You always sue the driver and the owner of the truck. However, it can get more involved than that. Large trucks that don’t have appropriate mirrors can often get involved in serious accidents.
Many trucks have them on the rear corners of their vehicle that allow them to see behind the bus or truck. In such cases, if the truck does not have that mirror, the dealership that sells the truck can be held responsible. Many times, when you buy a truck, you’re buying it in pieces. You’re buying the cab and chassis, and then you’re buying separately from the same dealer what goes on the back, whether it’s a tanker, whether it’s a box, or whatever.
Those bodies are made separately from the cab and chassis, so the cab and chassis might come from Ford and the body might come from a custom body maker. The body maker will ship that body to the dealer who will drop it on to the chassis. The dealer will add everything else that is necessary or ordered, sometimes custom, sometimes stock, by the purchaser.
In this situation, if the dealer failed to specify and add bus mirrors to the front of this truck allowing for the driver to have visibility in front of the vehicle, when they knew what this truck was going to be used for, they can be held responsible. An attorney can hire an automotive engineer to look at that truck, inspect the truck and offer an opinion of what would have prevented this accident, namely the bus mirror.
Based on similar cases, trucks now have an audible warning when a truck is backing up. Everyone is familiar with the beep sound. A precedent was set that trucks should have this audible warning when they back up. That’s a direct result of personal injury attorneys pushing the envelope of engineering to make things safe. In similar situations, it was personal injury attorney who pressed the carmakers to have anti-lock brakes and airbags, two of the greatest improvements that have been seen in a generation.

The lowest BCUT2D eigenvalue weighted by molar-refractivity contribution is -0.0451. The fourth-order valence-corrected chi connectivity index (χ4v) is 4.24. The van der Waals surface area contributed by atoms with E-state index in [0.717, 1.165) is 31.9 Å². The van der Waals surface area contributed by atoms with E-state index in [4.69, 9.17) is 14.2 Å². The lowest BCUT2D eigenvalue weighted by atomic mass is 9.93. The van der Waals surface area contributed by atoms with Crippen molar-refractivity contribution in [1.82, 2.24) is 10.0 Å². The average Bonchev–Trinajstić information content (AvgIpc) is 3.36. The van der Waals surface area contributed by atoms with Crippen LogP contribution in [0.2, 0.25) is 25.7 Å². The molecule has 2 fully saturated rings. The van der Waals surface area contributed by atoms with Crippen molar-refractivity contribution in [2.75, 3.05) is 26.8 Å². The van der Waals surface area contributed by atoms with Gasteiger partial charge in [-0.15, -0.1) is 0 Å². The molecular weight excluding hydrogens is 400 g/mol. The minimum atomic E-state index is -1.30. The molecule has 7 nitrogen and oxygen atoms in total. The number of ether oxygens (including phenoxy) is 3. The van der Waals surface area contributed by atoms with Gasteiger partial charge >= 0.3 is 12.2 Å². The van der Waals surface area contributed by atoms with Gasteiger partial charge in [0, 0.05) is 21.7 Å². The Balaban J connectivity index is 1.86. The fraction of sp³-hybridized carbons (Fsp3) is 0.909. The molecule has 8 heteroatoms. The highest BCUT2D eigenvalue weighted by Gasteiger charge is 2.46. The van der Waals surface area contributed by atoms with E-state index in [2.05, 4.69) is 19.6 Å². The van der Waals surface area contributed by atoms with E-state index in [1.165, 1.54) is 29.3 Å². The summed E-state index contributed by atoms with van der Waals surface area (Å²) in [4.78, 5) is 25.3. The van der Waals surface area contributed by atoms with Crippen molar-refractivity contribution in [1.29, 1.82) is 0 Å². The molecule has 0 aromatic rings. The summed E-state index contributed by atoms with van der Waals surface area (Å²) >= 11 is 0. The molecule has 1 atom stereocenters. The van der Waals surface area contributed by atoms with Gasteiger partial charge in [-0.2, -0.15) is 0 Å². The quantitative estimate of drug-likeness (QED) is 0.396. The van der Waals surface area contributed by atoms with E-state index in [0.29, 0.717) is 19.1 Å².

This question leads to all sorts of topics about insurance coverage. For example, if a driver is just driving the tractor portion of the tractor-trailer and he is deadheading, he is going back to pick up another trailer, then there is a different insurance in that situation, than when he’s actually pulling a trailer.
Independent owned and operated tractor-trailers have their own coverage, but if they are pulling cargo for another company, which they often are, it’s likely that that company is also responsible for the driver’s negligence. These issues come into play only with the most serious cases where attorneys are concerned about maximizing the available coverage.
In those cases, the attorney will try to include a claim against everyone who might be responsible.
Not always, but many times they are, especially when they own the container.
The State of New Jersey has a comparative negligence statute that basically requires the person to be no more than 50% at fault for an accident, so attorneys can recover. If the person is slightly more at fault for the accident than the other driver, then they are not entitled to recover in New Jersey.
Every state is different. However, in New Jersey, the person must be no greater than 50% responsible for the cause of an accident. Attorneys are then permitted to obtain that percentage of recovery from the defendant. For example, if they’re only 10% responsible for the accident and the truck is 90%, then they’re entitled to 90% of the value of the case.
Determining Fault In A Trucking Accident Is Important. Call the law office of David Maran Esq. for a free initial consultation at (973) 622-5303 and get the information and legal answers you’re seeking.